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Methods Mol Biol. 2020;2083:145-163. doi: 10.1007/978-1-4939-9952-1_11.

cis/trans Carotenoid Extraction, Purification, Detection, Quantification, and Profiling in Plant Tissues.

Author information

1
Hawkesbury Institute for the Environment, Western Sydney University, Locked Bag 1797, Penrith, 2751, NSW, Australia.
2
Hawkesbury Institute for the Environment, Western Sydney University, Locked Bag 1797, Penrith, 2751, NSW, Australia. c.cazzonelli@westernsydney.edu.au.

Abstract

Reverse phase high-performance liquid chromatography (HPLC) is the method of choice used in biological, health, and food research to identify, quantify, and profile carotenoid species. The identification and quantification of cis- and/or trans-carotene and xanthophyll isomers in plant tissues can be affected by the method of sample preparation and extraction, as well as the HPLC column chemistry and the solvent gradient. There is a high degree of heterogeneity in existing methods in terms of their ease, efficiency, and accuracy. We describe a simple carotenoid extraction method and two different optimised HPLC methods utilizing C18 or C30 reverse-phase columns. We outline applications, advantages, and disadvantages for using these reverse phase columns to detect xanthophylls and cis-carotenes in wild-type photosynthetic leaves and mutant dark-grown etiolated seedlings, respectively. Resources are provided to profile individual species based upon their spectral properties and retention time, as well as quantify carotenoids by their composition and absolute levels in different plant tissues.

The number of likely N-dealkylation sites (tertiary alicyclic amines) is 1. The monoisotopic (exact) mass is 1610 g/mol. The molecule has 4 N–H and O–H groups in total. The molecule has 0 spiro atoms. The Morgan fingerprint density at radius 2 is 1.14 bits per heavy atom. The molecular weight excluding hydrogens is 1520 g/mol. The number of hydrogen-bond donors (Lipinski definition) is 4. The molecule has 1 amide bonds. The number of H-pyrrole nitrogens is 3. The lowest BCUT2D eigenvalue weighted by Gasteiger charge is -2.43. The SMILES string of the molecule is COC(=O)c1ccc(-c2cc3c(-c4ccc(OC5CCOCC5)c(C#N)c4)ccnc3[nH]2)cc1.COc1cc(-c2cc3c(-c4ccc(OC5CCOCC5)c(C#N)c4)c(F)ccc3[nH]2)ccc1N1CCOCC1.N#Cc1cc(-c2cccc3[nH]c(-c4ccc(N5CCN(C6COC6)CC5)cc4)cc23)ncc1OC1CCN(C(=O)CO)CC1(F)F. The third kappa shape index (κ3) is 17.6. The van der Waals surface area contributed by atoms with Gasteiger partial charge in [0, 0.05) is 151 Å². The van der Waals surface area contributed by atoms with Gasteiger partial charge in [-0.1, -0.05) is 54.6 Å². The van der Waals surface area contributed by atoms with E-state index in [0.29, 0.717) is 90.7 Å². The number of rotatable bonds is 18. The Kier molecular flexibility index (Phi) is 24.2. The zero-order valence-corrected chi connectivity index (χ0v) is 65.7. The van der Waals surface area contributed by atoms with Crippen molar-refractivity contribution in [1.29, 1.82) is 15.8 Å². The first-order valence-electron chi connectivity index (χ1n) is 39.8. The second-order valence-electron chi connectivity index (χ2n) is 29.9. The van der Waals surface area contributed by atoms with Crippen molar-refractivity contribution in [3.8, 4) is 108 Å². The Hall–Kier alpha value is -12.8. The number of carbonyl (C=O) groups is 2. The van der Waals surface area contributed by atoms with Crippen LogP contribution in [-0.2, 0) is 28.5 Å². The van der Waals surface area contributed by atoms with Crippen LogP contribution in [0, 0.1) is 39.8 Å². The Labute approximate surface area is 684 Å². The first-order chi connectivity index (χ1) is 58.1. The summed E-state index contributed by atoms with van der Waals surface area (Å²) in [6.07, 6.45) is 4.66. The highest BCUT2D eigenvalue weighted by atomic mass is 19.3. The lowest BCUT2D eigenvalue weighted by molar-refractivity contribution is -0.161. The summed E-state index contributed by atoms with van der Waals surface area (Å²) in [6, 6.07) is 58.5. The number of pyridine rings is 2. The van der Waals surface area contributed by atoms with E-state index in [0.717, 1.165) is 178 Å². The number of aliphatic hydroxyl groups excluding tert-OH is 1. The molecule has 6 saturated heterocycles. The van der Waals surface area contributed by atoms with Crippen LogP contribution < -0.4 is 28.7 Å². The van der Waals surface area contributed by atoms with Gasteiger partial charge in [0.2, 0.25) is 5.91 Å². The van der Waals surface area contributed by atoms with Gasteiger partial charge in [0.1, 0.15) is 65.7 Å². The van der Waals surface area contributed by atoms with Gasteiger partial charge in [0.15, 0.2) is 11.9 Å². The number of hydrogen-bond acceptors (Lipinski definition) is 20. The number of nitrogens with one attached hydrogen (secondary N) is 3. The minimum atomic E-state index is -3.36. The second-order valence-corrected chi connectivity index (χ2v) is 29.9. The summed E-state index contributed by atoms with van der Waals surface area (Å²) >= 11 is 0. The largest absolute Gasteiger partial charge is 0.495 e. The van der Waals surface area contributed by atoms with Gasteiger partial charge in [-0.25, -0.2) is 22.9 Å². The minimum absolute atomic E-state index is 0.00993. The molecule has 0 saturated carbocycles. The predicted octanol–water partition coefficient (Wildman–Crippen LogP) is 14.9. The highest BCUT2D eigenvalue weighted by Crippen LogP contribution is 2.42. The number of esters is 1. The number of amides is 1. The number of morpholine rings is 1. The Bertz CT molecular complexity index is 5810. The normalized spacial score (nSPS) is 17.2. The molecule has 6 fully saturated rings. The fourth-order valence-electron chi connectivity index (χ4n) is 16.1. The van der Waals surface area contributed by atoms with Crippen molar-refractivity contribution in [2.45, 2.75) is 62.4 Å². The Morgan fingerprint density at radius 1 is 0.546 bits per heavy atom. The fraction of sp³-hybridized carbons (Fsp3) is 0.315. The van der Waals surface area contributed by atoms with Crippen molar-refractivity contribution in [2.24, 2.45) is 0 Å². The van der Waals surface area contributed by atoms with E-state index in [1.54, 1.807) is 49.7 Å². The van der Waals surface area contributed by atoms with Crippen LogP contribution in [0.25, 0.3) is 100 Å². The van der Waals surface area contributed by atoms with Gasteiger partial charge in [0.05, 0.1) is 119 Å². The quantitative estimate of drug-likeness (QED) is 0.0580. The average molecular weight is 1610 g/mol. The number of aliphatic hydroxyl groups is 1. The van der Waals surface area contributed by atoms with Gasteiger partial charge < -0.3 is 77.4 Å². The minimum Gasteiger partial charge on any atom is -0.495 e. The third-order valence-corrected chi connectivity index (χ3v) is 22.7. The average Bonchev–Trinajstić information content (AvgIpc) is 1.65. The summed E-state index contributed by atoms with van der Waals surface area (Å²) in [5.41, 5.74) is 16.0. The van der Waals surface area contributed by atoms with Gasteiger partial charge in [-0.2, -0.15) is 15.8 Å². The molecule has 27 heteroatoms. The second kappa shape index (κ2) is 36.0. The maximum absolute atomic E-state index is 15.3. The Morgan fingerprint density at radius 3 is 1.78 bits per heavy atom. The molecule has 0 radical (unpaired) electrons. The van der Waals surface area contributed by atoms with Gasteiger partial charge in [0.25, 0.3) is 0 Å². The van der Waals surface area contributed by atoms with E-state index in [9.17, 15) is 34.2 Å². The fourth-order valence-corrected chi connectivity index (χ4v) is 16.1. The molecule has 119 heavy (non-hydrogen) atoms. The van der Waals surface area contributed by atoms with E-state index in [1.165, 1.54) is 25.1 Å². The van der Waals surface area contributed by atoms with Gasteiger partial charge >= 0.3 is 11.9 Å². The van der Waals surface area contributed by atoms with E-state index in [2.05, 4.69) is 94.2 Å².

KEYWORDS:

C18; C30; Carotenoid; Composition; HPLC; Molar coefficient; Plants; cis-carotene

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